8. Crude oil, natural gas represent huge portion of costs.
9. 18 month share buyback of up to 10% shares outstanding has been authorized.


Tangible Book Value ~ 24 Euros per share
Book Value ~ 28 Euros per share
Shares Outstanding 60.5 million
Share price 29.6 Euros
Market Cap ~ 1.8 B Euros
Net debt ~ 0 M
EV ~ 1.8B
2005 EBITDA 355M
EV/2005 EBITDA 5x
(In Euros) 2003 2004 2005 Sales 5.05B 5.32B 5.71B
Recurring EBITDA 249M 301M 355M
Recurring EBITDA margin 4.9% 5.65% 6.2%
Recurring Operating Income -48M 11M 128M
Capital Expenditure 296M 300M 333M
Maintenance Capex(55%) 163M 165M 183M
EBITDA – Maint Capex 86M 136M 172M
Capital Employed 3.3B 2.9B 3.1B

Management has articulated a very detailed strategy to grow the EBITDA by 10 to 15% a year until 2008. This suggests that EBITDA will reach 430M to 470M by 2007e. I like to use matrices to get a good sense of the central values over possible outcomes and to compare how believable management’s projections are.

For 2007, we are looking at potential outcomes of EBITDA (Sales on X axis, EBITDA margins on Y axis)

Sales(% growth) 5.9B(2%) 6.3B(5%) 6.5B(7%) 6.9B(10%)
6% EBITDA margin 354M 378M 390M 414M
7% EBITDA margin 413M 441M 455M 483M
8% EBITDA margin 472M 504M 520M 552M
9% EBITDA margin 531M 567M 585M 621M
10% EBITDA margin 590M 630M 650M 690M
* Note, Arkema is at 6% EBITDA margins as of now. As of March 2006, they are on track to do sales of 6B annualized.

Given the room for EBITDA margins to grow to at least 10% the 420 million growth capex invested over the last 3 years, I think 6.3B Sales, 8% EBITDA margins look quite reasonable. But let’s assume we make mistakes and because this is an operating margin improvement story, I like to use scenarios for different margins. I use 6.3B(5% sales growth) as estimated sales by 2007 as this seems very achievable. They have demonstrated in the first quarter that they are on track to do 6B in sales by 2006. I assume there is no share buyback(even though authorization is in place) and assume cash build up of $100 million by end of 2007. We then construct a matrix of EV/EBITDA multiple on x axis, EBITDA margin on y axis, and the resulting values will be the equivalent stock price on 60.5 million shares outstanding. I like to think market looks ahead 12 months in advance, so this would be a range of possible trading values for the stock by Dec. 2006.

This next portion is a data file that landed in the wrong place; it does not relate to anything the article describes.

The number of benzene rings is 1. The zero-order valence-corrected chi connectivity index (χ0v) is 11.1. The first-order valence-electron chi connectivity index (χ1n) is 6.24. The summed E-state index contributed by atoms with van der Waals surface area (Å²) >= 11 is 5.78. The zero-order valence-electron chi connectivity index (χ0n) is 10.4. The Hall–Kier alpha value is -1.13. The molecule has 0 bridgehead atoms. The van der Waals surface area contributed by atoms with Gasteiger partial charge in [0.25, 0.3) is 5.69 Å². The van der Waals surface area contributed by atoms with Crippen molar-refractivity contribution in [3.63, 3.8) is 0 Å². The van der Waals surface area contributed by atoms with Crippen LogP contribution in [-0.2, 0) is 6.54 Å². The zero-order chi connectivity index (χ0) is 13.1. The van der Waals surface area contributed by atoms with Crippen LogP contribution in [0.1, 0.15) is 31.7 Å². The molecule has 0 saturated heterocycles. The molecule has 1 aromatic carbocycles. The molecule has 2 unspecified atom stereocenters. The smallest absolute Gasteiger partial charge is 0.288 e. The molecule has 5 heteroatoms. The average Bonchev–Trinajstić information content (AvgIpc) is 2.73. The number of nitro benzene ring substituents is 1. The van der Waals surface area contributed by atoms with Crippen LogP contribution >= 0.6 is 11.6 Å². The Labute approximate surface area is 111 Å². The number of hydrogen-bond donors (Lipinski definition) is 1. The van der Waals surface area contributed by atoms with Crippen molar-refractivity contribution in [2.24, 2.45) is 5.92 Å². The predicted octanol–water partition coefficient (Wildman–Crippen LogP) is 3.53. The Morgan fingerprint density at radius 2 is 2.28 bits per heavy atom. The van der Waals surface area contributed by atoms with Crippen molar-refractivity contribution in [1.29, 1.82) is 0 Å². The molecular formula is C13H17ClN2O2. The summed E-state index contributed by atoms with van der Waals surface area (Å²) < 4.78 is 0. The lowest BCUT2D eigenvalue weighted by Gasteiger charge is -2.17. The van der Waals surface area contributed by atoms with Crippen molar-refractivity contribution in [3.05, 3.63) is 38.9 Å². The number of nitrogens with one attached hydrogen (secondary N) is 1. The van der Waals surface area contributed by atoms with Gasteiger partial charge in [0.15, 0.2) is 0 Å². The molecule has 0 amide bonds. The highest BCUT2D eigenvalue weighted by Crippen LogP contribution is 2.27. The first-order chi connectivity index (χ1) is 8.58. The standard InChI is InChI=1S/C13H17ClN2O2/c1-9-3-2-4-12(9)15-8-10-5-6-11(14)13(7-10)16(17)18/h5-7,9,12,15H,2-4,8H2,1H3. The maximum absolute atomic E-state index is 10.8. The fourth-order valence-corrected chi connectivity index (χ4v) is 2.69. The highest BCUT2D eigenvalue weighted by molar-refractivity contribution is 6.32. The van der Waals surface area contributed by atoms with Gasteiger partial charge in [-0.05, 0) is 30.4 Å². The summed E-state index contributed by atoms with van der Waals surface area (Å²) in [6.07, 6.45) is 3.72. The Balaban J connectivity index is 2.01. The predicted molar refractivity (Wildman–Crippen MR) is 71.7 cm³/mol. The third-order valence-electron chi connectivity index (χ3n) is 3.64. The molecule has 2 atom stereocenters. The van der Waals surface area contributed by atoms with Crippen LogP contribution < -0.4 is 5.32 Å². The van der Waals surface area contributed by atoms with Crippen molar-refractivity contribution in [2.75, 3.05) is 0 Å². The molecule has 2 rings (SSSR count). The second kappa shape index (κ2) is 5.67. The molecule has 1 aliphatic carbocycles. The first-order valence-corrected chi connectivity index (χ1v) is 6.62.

EV/EBITDA multiple 5x 5.5x 6x 6.5
378M (6% margin) 32.9 36 39.1 42.3
441M (7% margin) 38.1 41.7 45.4 49
504M (8% margin) 43.3 47.5 51.6 55.8
567M (9% margin) 48.5 53.2 57.9 60.9
630M (10% margin) 53.7 58.9 64 69.3

Fair value for Arkema’s stock by end of 2006 would be in the low 50’s range I think the most important driver is if they can execute their margin improvement strategy.

Peer Valuation

There are no clear one-to-one comparison for Arkema.
Peers I use are BASF, Cia, Clariant, Kemira, DSM, Lanxess, Tessenderlo.

Multiples 05 EBITDA 06 EBITDA* (est) EBITDA Margins
BASF 4.5 4.3 20%
Ciba 8.7 8.1 13.5%
Clariant 7.9 6.6 9.5%
Kemira 8.0 7.2 11.4%
DSM 6.1 5.9 13.1%
Lanxess 6.2 5.9 8%
Tessenderlo 6.9 6.3 8.8%
Arkema 5 4.6 6%

None of these peers is a direct comparable: BASF is related strongly to energy and gas transport sectors; Ciba,Clarient and Kemira are pure specialty chemicals companies(that is, with a downstream positioning relative to Arkema); DSM has a large part of its business in fine chemicals and vitamins; Lanxess’s business are not in the same areas as those of Arkema; only the PVC business of Tessenderlo is comparable to Arkema’s; Degussa, which is most closely comparable to Arkema, received a takeover offer in the 8x EBITDA multiple range. Note that Arkema has a large room for margin improvement versus its peers.

I expect one of the biggest concerns people have is the stage in the cycle of the chemicals industry. As usual, I adopted an agnostic approach. If I were tasked to value a non spin-off such as BASF or Ciba where margins are in the teens, I definitely think cyclicality will be a determining factor, but with Arkema, I think the most important driver is if they can execute their margin improvement strategy


Operating margin improvement
Share buyback